Split identities of UK chief rabbi hopeful candidate
Rabbi Broyde pretended to be Hershel Goldwasser
One of the candidates to be the British chief rabbi and a leading figure in modern Orthodox Judaism has admitted to creating at least one fake identity that he used to promote his arguments among fellow rabbis.
The Jewish Channel (TJC) reported on April 12 that Rabbi Michael Broyde — who, until the report, had been a judge on the largest rabbinical court in the US — had created a fake alias: Rabbi Hershel Goldwasser.
The Goldwasser character had been used by Rabbi Broyde — also a law professor at one of the highest-ranked law schools in the US — for nearly 20 years to write letters to scholarly journals, join a rival professional rabbinic group and tout his work in various fora.
Rabbi Broyde admitted having created the Goldwasser character in a letter and by email within an hour of TJC publishing its article, although he claimed to have had an accomplice he did not name.
Rabbi Broyde began an indefinite leave of absence from his position as a rabbinical court judge and member of the largest Orthodox rabbinic professional association on the first business day following the publication of the report.
A name now connected to Rabbi Broyde’s candidature to be the new British chief rabbi was also revealed in the report.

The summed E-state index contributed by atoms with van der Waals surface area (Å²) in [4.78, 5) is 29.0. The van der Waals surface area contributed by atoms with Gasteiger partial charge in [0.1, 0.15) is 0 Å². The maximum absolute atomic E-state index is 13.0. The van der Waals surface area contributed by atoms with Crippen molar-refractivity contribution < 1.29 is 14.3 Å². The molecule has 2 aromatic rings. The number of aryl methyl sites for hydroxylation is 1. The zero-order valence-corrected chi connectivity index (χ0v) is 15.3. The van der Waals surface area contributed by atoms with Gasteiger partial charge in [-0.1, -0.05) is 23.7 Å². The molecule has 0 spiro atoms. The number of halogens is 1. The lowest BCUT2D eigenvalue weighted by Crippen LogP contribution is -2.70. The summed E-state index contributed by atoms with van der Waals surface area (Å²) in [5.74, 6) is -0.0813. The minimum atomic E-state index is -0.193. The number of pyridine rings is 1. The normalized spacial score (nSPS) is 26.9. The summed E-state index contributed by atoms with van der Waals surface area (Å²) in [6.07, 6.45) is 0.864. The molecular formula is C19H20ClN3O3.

The TJC investigation claimed that several of the positive comments on Rabbi Broyde’s internet articles, which had been posted under several names, came from the same internet protocol address as many communications from Rabbi Broyde and Goldwasser. One of those names was David Weissman.
In an article posted last week, Times of Israel writer Miriam Shaviv revealed that a number of her stories written in 2012 on the search for a new UK chief rabbi, including one under a headline saying that Rabbi Broyde was the “frontrunner” for the position, had been reported using a character named David Weissman as a source. The Weissman character had started emailing Mrs Shaviv in August last year, and sent 15 messages in total, “all pertaining to the race for the next British chief rabbi”.
Mrs Shaviv said Weissman had “claimed to be a member of staff at the United Synagogue”, and “for proof of his bona fides, he quoted from Broyde’s application”.
When contacted by the JC, Rabbi Broyde said he was unable to comment.